Researchers at Indiana University developed a tool called "Bot or Not" that uses an algorithm to determine the likelihood of whether a Twitter account is a human or a robot.
An analysis found the president's Twitter account was 70 percent bot-like, while Shaquille O'Neal registers as 38 percent bot.
The tool works by asking users to enter a Twitter handle. The account's posts, friends, most common hashtags and mentions, along with a slew of other indicators, are then analyzed before the owner's likely human or bot status is revealed.
A bad social bot -- a Twitter account that mimics human behavior -- can be annoying. However, a skilled bot can pass itself off as human, spreading everything from rumors to malware.
"We believe there is a need for bots and humans to be able to recognize each other, to avoid bizarre, or even dangerous, situations based on false assumptions of human interlocutors," a research paper published last month by the Indiana University team said.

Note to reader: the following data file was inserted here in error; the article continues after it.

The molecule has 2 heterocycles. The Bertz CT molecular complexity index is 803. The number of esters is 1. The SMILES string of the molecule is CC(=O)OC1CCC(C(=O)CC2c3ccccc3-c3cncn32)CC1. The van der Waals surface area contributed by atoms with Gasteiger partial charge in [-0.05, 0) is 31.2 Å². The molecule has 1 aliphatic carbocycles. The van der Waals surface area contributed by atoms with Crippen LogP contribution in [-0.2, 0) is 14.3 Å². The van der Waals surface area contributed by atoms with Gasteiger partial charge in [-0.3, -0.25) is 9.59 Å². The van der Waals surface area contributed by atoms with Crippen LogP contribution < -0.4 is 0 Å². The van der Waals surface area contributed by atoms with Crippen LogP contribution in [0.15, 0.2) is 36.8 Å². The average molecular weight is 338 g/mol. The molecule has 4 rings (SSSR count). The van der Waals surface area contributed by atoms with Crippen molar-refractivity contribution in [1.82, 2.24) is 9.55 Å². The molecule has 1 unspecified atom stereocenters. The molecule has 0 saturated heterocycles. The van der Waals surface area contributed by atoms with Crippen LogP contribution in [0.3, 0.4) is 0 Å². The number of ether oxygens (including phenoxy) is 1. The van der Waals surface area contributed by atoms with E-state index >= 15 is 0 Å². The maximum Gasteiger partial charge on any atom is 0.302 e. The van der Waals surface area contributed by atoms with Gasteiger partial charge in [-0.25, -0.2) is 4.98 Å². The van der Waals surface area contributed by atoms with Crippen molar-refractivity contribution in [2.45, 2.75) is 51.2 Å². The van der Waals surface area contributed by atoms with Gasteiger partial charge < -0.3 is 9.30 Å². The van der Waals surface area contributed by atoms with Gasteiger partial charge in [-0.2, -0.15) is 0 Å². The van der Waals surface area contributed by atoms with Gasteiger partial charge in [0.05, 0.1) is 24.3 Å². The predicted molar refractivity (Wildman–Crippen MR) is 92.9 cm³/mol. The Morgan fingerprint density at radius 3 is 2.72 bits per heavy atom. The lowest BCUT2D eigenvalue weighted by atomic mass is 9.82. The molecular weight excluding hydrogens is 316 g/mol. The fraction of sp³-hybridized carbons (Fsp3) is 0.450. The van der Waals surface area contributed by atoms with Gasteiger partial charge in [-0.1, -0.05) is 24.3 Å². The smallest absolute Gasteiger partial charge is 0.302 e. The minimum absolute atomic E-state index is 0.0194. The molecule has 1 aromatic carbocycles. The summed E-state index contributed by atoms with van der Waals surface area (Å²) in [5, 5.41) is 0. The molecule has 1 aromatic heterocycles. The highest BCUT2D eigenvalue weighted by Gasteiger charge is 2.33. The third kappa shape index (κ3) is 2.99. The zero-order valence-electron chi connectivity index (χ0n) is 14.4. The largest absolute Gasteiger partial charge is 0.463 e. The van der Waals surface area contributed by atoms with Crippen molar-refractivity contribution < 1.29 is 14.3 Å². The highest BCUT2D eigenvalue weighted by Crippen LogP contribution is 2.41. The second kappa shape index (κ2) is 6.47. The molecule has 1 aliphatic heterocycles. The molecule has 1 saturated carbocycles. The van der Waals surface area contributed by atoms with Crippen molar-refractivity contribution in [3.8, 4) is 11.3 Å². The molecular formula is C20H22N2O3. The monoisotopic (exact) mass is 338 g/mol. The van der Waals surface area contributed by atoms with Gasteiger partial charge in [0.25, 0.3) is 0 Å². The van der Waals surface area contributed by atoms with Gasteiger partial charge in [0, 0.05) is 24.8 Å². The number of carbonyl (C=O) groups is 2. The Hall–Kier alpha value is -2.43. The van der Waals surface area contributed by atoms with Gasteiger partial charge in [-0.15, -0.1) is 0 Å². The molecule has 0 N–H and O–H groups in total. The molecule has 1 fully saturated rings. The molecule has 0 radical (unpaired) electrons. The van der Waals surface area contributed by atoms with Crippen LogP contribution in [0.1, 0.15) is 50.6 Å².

Alan Turing, a British mathematician, predicted the prevalence of bots and devised a test in 1950 that asks, "Can machines think?"
The test investigates whether people can detect if they are conversing with a human or a computer. In order to pass, a computer must be mistaken for a human by 30 percent of judges during a series of five-minute keyboard conversations.
In June, Eugene Goostman, an artificially intelligent "teenager," became the first computer to pass the famous 65-year-old test by successfully duping enough judges into believing they were conversing with a real human, according to the University of Reading, which organizes the annual event.